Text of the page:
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Old 11-14-2011, 11:35 AM   #4
Troy Kerr
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Join Date: Aug 2009
Posts: 248
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Strength and aerobic endurance training force different adaptations in the body. To get stronger, you have to train for strength. Doing countless reps on bodyweight exercises, or any exercise for that matter, will produce little gains in hypertrophy(muscle mass).
Getting stronger is usually a misconception with those that have never tried it. They usually think that it has little health benefits, and has more to do with meatheads that have nothing better to do. Nothing could be farther from the truth.Training to get stronger will not only keep you healthier than standard cardio, but will also go a long way with injury prevention. Provided it is all done with proper form and in the proper intensity ranges. Muscle mass gained through a program deals with the quality of your nutrition (paleo vs. a diet high in processed carbohydrates like grains and rice) and the amount of calories you take in each day.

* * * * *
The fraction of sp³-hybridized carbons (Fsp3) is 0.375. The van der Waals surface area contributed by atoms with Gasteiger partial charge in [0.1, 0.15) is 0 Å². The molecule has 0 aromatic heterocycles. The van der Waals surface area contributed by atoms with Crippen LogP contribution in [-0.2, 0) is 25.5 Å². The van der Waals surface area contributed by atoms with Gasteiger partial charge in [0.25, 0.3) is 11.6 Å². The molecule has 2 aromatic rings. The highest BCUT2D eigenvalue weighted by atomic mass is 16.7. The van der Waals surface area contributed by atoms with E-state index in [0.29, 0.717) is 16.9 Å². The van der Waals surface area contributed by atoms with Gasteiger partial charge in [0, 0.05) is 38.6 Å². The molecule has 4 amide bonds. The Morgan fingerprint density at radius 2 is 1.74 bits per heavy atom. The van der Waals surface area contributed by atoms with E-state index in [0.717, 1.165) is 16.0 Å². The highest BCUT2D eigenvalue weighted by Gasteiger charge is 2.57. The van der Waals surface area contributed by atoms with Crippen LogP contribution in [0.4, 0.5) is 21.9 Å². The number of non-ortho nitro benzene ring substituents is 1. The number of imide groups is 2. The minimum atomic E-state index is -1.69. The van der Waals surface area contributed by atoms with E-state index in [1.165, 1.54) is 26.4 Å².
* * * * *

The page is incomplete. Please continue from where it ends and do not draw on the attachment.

I could be wrong, but if switching from a primarily aerobic program, and do to your age, your body is probably low on its testosterone levels. Might want to ask Steve Low.

Also where do you work out? Local gym like golds or a crossfit facility?
Blair is right about the smith machine as well. In the beginning your strength program will be very basic, and will depend a lot on your recovery abilities ( sleep, nutrition, etc). A basic template would be 2-3 total body sessions a week. Mark Rippetoe's starting strength might be a good place to start. As well as finding a coach that can show you how to properly execute the lifts.

I know this is a lot to process for your question, hopefully some of the mods can provide additional insight.
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